I was in Melbourne, Australia, sitting in the large lecture theatre at the inaugural WHO conference on Health and Ageing, when I first heard about the Okinawan Longevity Studies.
The presenter was regaling us with graph after graph about the effect of diet on the health of some of the world’s longest living people on the Japanese island of Okinawa.
I was fascinated – especially because what they were explaining from their research was completely the opposite advice to what I had been hearing about from a Nutritionist at a recent New Zealand fitness industry conference.
She had been talking about high protein and high fat for people exercising – the Keto diet had just emerged and she was keen to convince those attending.
At the time, I was the heaviest weight I had been in my life, I felt exhausted and had entered my menopause transition. Up until that point, even though I was lecturing on sport and exercise nutrition, I felt confused about the overwhelming emphasis on a diet, high in saturated fats, such as the Keto diet, that was prevalent in the fitness industry.
With changes to my cholesterol and blood pressure, I was dubious about adding more fat to an already fatty liver that was sending me towards Metabolic Syndrome. This term refers to the cocktail of health problems that may ensue for women moving towards post-menopause who put on weight and experience cardiovascular changes and changes to their insulin response.
That’s why sitting in that healthy ageing conference changed my life.
The ‘lightbulb’ went off for me hearing about a different way of eating – one that was evidenced for women’s health and longevity.
My own studies on women’s health and ageing had already helped me to position our menopause transition in women’s ageing studies and suddenly, the discussion about the Okinawan Dietary approach made so much sense.
It’s when I turned my back on diets that are promoted in the fitness industry, which primarily suit younger women and athletes. As you can see below, this approach wasn’t really working for me at the time was it?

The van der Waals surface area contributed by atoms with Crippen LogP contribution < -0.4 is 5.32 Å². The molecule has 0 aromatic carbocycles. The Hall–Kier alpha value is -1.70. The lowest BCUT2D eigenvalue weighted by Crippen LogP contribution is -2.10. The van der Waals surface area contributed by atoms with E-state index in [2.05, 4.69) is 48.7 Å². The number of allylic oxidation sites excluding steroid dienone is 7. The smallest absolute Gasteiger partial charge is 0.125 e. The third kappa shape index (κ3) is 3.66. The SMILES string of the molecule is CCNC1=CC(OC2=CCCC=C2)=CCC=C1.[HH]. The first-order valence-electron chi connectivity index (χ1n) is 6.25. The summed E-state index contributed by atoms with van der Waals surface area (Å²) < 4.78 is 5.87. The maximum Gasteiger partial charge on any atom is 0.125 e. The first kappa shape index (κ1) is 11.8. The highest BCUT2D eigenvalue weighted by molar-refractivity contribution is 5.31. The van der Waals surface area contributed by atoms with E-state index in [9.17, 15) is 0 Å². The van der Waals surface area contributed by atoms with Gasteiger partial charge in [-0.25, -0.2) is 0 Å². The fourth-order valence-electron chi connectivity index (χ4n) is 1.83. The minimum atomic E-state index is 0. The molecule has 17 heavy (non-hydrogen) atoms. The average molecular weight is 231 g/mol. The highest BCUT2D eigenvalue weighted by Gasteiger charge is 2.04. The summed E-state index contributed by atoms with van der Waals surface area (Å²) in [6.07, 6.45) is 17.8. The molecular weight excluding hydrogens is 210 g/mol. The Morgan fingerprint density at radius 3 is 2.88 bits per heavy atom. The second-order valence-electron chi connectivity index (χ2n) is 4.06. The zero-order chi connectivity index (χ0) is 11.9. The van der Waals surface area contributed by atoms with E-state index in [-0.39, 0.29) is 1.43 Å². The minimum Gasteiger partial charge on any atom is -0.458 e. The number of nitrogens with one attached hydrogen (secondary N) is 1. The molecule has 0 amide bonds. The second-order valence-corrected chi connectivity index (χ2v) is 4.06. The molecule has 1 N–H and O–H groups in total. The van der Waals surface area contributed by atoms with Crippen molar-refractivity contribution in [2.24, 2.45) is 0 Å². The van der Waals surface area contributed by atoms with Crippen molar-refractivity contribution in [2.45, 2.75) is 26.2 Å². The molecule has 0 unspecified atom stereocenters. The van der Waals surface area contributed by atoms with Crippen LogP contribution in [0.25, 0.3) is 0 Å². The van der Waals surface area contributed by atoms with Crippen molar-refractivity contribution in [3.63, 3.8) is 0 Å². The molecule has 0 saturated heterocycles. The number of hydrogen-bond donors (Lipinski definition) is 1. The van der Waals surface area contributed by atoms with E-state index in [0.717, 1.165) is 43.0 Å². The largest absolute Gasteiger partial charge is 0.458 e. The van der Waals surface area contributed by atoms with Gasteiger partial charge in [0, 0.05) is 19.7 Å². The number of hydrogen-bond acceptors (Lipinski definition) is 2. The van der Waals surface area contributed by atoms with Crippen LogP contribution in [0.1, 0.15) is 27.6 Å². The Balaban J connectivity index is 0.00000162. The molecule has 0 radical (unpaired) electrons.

The traditional diet in Okinawa is anchored by root vegetables (principally sweet potatoes), green and yellow vegetables, soybean-based foods, and medicinal plants. Marine foods, lean meats, fruit, medicinal garnishes and spices. Tea and small amounts of alcohol are also consumed.
Many characteristics of the traditional Okinawan diet are shared with other healthy dietary patterns, including the traditional Mediterranean diet and the DASH diet (Dietary Approaches to Stop Hypertension). [Willcox, Scapagnini et al. 2014].
When I learnt about all these types of dietary intake for health, as well as viewed the graph that is below, later that day I found a small baked potato shop in Melbourne and bought a dish that was similar to this one that I have for you in the MyMT™ Kitchen.
I can’t quite remember the name of it, but I remember distinctly that it kept me full for hours and I hardly needed any dinner that night because I felt so full!
With women’s heart health and longevity on my mind, I hope you enjoy this fabulous recipe which I want to share with you in the MyMT™ Kitchen. It makes a great lunch to get you through your busy day.